Come from feelings of unworthiness and low self-esteem.
Come from hurt and pain experienced in childhood, feelings which are denied.
Are about a loss of personal identity and power.
Lead to dishonesty and manipulations.
Give way to unhealthy and dysfunctional relationships.
Come from a sense of shame and cause shame.
Perpetuate guilt and confusion in both yourself and others.
Are passed down to the next generation of children.
1. Rescuer Belief & Attitude: “ I feel safe and good about myself when I help others.”
Characteristics of a Rescuer: Codependents who take on the role of rescuers tend to have been raised in families where their needs were not met. As children they turned to taking care of others to compensate for the love and care they were not receiving. Rescuers tend to be enablers. They are overly protective and spend their time offering help and rescuing others from their problems. Among common examples of the rescuer is the wife who provides alibis to her husband’s boss for his absence from work so that he won’t get fired. Another is the mother who does her son’s homework so that he won’t fail in school. Rescuers gain great satisfaction by identifying with their care-taking role. They are generally proud of what “helpers” and “fixers” they are. Often they are socially acclaimed, even rewarded, for what can be seen as “selfless acts” of caring. They believe in their goodness as chief caretakers and see themselves as worthy and Godly people. Yet underneath these altruistic actions rescuers expect that by taking care and rescuing others, the other person will one day reciprocate. The rescuer harbors this expectation despite much first-hand experience to the contrary, namely that the person being rescued either fails to acknowledge the assistance, takes being rescued as their right, or resents the rescuer for interfering. The truth is that needy people are seldom able to help another. How can they when they have difficulty helping themselves! Often the rescuer feels disappointed and gets depressed, falling easily into their victimhood. Their unappreciated efforts lead to the self-fulfilling prophecy about how life is unfair and how people always let you down – the default assumptions that keep them in their codependency. Feeling used, at the mercy of, betrayed, and hopeless are trademark feelings of a rescuer. You may hear them say: “after all I’ve done for you, this is the thanks I get?”; or “no matter how much I do for you, it’s never enough”; or, “why do you treat me so bad when I have helped you so much?” The greatest fear of a rescuer is that they will end up alone. They believe that their worth in life depends entirely on how much they do for others.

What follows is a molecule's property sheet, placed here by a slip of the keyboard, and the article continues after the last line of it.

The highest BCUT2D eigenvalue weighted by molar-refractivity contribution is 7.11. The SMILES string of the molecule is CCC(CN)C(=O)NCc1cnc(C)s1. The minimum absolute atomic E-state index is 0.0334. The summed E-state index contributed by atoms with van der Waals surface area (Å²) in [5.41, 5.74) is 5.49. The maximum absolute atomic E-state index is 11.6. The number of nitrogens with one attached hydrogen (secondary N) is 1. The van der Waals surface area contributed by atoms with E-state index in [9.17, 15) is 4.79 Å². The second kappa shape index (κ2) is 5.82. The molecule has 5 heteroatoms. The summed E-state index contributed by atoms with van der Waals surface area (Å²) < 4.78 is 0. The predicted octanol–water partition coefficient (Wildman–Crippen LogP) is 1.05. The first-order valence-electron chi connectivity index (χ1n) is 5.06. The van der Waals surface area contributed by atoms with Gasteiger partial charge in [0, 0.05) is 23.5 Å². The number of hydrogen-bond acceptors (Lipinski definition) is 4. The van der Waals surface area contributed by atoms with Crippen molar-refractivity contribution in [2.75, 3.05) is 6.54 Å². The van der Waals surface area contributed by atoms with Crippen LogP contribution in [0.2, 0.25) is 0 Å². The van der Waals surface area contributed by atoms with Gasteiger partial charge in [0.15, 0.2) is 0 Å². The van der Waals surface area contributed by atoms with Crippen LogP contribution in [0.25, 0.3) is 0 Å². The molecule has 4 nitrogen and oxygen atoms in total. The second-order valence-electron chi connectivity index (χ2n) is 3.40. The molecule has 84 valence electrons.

Another serious consideration regarding this kind of behavior is its effect on the person being “helped”. It is a natural part of living and growing up that a person suffers the consequences of their actions. But by always running in to fix situations and getting others out of the trouble they’ve gotten themselves into, rescuers short circuit this healthy learning mechanism. The more they rescue, the less responsibility is taken by the ones they care-take. And then, the less responsibility their charges take, the more they need rescuing. So a vicious cycle is formed in the relationship, which renders both parties’ lives unhealthy and dysfunctional.
Being someone who helps others – in healthy ways – is of course part of being loving, generous and kind. It is possible to be helpful and supportive without being a rescuer. There is a distinct difference between being genuinely helpful and rescuing. People who authentically want to help others do so without any expectations of receiving something in return. They empower others to take responsibility and to help themselves, as opposed to disempowering them by taking responsibility for their affairs. Genuine people, who like to help others, believe that everyone has the right to make mistakes and learn through sometimes hard consequences. If they help, they do so upon the basis that everyone deserves to make their own mistakes and take responsibility for their actions. Selfless helpers do not offer aid for ulterior motives. They do not secretly hope to gain recognition, appreciation, and love or to build their self-esteem as a result of their action.
Some of the prominent traits of a person who has adopted the Rescuer role are:
Uses rescuing and enabling to connect to others or to feel important.
Needs to be in control of others to avoid their own feelings and problems.
Has a holier than thou / superior attitude because of being helpful.
Has a sense of entitlement as the result of being “good and helpful”.
Has a false sense of superiority over others.
Feels guilty or shame when not helping.